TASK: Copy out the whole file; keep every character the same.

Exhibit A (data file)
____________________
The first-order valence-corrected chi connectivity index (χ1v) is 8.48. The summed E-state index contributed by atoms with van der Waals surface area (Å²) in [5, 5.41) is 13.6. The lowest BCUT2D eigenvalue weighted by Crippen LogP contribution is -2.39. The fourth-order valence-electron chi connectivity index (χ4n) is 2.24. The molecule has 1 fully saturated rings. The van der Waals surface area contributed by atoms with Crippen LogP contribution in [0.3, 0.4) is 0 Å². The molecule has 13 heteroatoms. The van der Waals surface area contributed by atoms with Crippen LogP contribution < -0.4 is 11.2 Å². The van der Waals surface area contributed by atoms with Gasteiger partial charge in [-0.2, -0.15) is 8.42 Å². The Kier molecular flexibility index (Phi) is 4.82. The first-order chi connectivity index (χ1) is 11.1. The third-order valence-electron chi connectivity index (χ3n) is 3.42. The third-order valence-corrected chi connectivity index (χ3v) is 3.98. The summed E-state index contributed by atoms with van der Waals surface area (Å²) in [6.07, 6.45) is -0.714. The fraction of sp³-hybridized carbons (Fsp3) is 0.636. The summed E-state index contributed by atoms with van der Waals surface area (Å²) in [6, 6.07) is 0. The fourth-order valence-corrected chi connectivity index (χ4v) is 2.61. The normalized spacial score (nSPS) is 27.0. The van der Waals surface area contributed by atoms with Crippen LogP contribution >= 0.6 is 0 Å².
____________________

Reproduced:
The first-order valence-corrected chi connectivity index (χ1v) is 8.48. The summed E-state index contributed by atoms with van der Waals surface area (Å²) in [5, 5.41) is 13.6. The lowest BCUT2D eigenvalue weighted by Crippen LogP contribution is -2.39. The fourth-order valence-electron chi connectivity index (χ4n) is 2.24. The molecule has 1 fully saturated rings. The van der Waals surface area contributed by atoms with Crippen LogP contribution in [0.3, 0.4) is 0 Å². The molecule has 13 heteroatoms. The van der Waals surface area contributed by atoms with Crippen LogP contribution < -0.4 is 11.2 Å². The van der Waals surface area contributed by atoms with Gasteiger partial charge in [-0.2, -0.15) is 8.42 Å². The Kier molecular flexibility index (Phi) is 4.82. The first-order chi connectivity index (χ1) is 11.1. The third-order valence-electron chi connectivity index (χ3n) is 3.42. The third-order valence-corrected chi connectivity index (χ3v) is 3.98. The summed E-state index contributed by atoms with van der Waals surface area (Å²) in [6.07, 6.45) is -0.714. The fraction of sp³-hybridized carbons (Fsp3) is 0.636. The summed E-state index contributed by atoms with van der Waals surface area (Å²) in [6, 6.07) is 0. The fourth-order valence-corrected chi connectivity index (χ4v) is 2.61. The normalized spacial score (nSPS) is 27.0. The van der Waals surface area contributed by atoms with Crippen LogP contribution >= 0.6 is 0 Å².